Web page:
Godzilla has risen from a 16-year slumber, and the big green badass is pissed. You would be too, if your more recent Hollywood incarnation had robbed you of your atomic breath or made you listen to Puff Daddy. Happily, Gareth Edwards’ new take contains no Diddy ditties or Matthew Brodericks. In fact, it pretty much ignores the existence of Roland Emmerich’s disaster, serving instead as a sequel of sorts to the original 1954 classic. Those seeking a nonstop slugfest akin to Pacific Rim
should temper their expectations. The film builds steadily, with Godzilla spending much of the first 90 minutes racing to fight a pair of city-destroying insectoids while humans scramble and scream. This surprising focus on the human element is perhaps the film’s only misstep. Otherwise, Edwards nails the most important aspect of any Godzilla movie: the giant lizard’s scale. For the film’s first half, we see the massive battles from the limited viewpoints of those running through the streets. Only when Godzilla’s road trip finally ends in San Francisco do we get a full-on view of the monsters trading blows—for 40 straight minutes of city-leveling bliss. Godzilla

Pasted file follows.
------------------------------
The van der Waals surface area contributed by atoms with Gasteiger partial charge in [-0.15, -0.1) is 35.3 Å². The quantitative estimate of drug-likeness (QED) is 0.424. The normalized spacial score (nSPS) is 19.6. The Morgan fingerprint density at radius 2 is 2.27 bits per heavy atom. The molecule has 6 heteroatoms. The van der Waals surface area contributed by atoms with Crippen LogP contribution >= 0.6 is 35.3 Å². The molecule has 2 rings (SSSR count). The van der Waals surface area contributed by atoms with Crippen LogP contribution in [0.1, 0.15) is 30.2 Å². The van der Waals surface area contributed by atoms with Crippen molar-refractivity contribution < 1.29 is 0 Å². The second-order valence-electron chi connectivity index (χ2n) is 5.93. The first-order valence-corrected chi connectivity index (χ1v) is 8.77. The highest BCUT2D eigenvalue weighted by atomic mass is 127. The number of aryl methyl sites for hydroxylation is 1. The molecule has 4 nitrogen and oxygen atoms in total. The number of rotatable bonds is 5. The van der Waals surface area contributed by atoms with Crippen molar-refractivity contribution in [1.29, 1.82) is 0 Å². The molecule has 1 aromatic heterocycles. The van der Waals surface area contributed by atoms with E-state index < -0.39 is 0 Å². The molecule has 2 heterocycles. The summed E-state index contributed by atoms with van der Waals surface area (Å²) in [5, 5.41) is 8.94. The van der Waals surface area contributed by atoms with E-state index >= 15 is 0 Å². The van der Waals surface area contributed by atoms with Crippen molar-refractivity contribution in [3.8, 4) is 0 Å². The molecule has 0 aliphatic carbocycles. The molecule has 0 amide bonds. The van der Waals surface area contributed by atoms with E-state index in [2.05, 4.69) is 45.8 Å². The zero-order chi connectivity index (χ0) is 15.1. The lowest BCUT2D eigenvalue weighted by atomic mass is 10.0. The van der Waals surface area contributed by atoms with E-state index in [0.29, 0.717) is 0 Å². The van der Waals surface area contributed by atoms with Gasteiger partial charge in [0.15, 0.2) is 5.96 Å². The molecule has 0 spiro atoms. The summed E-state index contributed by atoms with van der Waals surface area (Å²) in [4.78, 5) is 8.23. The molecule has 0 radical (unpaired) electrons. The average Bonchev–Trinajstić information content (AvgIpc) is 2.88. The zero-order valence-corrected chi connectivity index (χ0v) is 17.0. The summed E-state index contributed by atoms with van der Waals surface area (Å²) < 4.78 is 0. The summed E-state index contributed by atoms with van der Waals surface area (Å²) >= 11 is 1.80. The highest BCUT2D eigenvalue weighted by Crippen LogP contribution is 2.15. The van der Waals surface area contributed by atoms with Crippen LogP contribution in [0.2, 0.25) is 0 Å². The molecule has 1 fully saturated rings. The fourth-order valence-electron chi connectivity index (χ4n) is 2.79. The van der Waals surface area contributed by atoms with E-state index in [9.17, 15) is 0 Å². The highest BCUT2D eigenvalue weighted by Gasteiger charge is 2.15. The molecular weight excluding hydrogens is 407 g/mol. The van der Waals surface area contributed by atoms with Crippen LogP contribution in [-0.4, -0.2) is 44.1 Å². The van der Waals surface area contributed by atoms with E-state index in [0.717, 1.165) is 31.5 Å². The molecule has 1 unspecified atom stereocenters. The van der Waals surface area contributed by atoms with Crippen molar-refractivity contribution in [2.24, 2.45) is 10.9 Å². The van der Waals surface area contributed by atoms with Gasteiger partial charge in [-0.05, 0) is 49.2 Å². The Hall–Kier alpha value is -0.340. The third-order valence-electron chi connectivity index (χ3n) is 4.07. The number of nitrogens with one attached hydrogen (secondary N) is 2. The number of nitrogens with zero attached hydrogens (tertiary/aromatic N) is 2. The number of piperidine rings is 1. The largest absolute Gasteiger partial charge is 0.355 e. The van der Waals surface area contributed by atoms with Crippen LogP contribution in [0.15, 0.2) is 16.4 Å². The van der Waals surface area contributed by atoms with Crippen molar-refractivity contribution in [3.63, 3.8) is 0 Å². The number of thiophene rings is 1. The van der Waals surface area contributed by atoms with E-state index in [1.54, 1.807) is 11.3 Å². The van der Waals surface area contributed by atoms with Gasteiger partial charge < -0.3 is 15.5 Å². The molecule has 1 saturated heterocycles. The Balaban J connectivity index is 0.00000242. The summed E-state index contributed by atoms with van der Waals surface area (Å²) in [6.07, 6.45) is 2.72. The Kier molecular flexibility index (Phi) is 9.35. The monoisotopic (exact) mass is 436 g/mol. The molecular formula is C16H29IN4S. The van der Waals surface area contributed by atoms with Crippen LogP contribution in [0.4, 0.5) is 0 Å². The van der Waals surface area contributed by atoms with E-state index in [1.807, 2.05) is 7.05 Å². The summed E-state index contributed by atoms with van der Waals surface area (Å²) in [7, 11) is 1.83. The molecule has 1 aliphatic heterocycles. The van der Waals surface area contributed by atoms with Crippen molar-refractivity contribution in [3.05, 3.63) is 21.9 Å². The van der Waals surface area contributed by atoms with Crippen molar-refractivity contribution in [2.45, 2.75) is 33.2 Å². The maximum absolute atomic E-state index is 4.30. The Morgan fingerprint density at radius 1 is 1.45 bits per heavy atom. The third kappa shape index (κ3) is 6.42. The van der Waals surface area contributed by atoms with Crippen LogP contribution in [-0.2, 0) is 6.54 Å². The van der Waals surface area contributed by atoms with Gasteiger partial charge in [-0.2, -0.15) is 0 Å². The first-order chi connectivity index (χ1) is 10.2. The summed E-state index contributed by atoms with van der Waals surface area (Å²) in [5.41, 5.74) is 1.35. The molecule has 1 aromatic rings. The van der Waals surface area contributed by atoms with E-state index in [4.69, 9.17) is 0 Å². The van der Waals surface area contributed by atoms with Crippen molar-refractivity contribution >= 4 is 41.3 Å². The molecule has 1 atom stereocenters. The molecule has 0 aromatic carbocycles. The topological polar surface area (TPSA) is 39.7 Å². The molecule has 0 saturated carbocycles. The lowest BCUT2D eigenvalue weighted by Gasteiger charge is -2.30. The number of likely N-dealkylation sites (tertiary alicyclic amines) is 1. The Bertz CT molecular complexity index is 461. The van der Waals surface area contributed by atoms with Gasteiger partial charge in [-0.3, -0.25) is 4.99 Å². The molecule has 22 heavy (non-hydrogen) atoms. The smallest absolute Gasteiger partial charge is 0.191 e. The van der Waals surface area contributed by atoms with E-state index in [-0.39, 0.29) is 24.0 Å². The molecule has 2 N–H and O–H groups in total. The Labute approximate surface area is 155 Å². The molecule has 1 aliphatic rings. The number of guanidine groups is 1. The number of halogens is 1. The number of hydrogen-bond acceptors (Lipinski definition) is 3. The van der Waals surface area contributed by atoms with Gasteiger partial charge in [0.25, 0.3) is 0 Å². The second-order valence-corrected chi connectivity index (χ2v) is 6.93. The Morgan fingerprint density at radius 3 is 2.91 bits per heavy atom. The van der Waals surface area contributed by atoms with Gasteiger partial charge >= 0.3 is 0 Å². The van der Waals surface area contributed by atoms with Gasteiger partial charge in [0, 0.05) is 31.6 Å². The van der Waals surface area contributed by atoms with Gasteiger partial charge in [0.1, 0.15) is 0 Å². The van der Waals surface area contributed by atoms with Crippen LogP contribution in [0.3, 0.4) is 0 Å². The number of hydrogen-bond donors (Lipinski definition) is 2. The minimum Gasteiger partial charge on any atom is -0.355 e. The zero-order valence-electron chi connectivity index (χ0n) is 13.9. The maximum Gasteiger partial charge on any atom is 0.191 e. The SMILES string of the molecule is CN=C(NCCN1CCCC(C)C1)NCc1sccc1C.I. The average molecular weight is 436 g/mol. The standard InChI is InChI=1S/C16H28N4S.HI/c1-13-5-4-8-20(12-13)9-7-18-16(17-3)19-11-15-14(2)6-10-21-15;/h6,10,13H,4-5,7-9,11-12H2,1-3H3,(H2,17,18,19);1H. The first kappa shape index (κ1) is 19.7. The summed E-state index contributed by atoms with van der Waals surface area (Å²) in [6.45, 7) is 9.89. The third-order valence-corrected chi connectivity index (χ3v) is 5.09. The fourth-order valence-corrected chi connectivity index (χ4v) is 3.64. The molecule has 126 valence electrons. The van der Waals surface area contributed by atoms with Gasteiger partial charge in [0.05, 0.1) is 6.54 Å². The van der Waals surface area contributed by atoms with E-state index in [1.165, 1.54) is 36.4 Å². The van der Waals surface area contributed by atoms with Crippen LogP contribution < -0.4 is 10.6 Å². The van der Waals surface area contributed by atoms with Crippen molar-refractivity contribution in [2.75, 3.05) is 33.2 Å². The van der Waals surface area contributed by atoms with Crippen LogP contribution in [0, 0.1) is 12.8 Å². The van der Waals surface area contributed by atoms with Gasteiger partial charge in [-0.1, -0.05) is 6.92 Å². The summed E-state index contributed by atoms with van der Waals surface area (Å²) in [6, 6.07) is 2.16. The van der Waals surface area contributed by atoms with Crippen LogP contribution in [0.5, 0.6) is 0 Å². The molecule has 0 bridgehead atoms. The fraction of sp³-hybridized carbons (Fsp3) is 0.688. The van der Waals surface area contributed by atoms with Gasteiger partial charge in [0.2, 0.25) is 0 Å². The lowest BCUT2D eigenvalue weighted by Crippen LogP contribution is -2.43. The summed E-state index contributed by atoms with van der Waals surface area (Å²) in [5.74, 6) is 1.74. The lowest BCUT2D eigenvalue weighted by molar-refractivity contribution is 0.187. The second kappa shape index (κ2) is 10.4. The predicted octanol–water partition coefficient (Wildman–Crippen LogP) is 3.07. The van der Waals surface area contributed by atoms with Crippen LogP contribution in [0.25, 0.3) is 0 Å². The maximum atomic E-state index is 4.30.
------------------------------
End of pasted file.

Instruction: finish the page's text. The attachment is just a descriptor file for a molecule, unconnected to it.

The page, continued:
is an expertly made blockbuster designed to make us realize how small we really are compared to the forces of nature, with the added bonus of a gigantic atomic lizard who barfs fire without being soundtracked by Diddy. It’s good to have the monster back where he belongs: in our good graces.